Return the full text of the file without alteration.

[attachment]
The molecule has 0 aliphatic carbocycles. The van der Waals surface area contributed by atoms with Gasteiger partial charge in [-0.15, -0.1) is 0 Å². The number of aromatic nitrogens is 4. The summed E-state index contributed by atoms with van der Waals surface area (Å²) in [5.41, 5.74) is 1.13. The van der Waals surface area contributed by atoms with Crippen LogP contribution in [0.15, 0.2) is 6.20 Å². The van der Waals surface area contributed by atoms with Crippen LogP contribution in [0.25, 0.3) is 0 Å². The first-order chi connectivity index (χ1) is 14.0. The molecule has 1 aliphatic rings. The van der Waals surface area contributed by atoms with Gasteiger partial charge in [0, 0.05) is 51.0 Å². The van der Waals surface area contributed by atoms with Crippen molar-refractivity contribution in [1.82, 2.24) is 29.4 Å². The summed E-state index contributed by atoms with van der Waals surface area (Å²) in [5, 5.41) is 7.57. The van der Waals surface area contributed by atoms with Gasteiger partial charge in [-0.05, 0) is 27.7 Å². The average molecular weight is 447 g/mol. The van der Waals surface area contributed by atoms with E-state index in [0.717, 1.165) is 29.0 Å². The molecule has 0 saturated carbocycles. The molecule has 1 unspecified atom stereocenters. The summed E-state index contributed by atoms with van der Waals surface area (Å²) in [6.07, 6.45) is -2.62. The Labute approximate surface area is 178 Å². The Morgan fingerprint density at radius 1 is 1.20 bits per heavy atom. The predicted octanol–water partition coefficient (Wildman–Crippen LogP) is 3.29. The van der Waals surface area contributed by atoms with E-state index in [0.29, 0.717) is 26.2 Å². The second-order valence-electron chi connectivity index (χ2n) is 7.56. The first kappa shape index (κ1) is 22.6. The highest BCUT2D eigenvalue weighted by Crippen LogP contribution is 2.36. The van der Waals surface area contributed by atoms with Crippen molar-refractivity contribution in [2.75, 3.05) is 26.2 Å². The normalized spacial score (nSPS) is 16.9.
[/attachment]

The molecule has 0 aliphatic carbocycles. The van der Waals surface area contributed by atoms with Gasteiger partial charge in [-0.15, -0.1) is 0 Å². The number of aromatic nitrogens is 4. The summed E-state index contributed by atoms with van der Waals surface area (Å²) in [5.41, 5.74) is 1.13. The van der Waals surface area contributed by atoms with Crippen LogP contribution in [0.15, 0.2) is 6.20 Å². The van der Waals surface area contributed by atoms with Crippen LogP contribution in [0.25, 0.3) is 0 Å². The first-order chi connectivity index (χ1) is 14.0. The molecule has 1 aliphatic rings. The van der Waals surface area contributed by atoms with Gasteiger partial charge in [0, 0.05) is 51.0 Å². The van der Waals surface area contributed by atoms with Crippen molar-refractivity contribution in [1.82, 2.24) is 29.4 Å². The summed E-state index contributed by atoms with van der Waals surface area (Å²) in [5, 5.41) is 7.57. The van der Waals surface area contributed by atoms with Gasteiger partial charge in [-0.05, 0) is 27.7 Å². The average molecular weight is 447 g/mol. The van der Waals surface area contributed by atoms with E-state index in [0.717, 1.165) is 29.0 Å². The molecule has 0 saturated carbocycles. The molecule has 1 unspecified atom stereocenters. The summed E-state index contributed by atoms with van der Waals surface area (Å²) in [6.07, 6.45) is -2.62. The Labute approximate surface area is 178 Å². The Morgan fingerprint density at radius 1 is 1.20 bits per heavy atom. The predicted octanol–water partition coefficient (Wildman–Crippen LogP) is 3.29. The van der Waals surface area contributed by atoms with E-state index in [0.29, 0.717) is 26.2 Å². The second-order valence-electron chi connectivity index (χ2n) is 7.56. The first kappa shape index (κ1) is 22.6. The highest BCUT2D eigenvalue weighted by Crippen LogP contribution is 2.36. The van der Waals surface area contributed by atoms with Crippen molar-refractivity contribution in [2.75, 3.05) is 26.2 Å². The normalized spacial score (nSPS) is 16.9.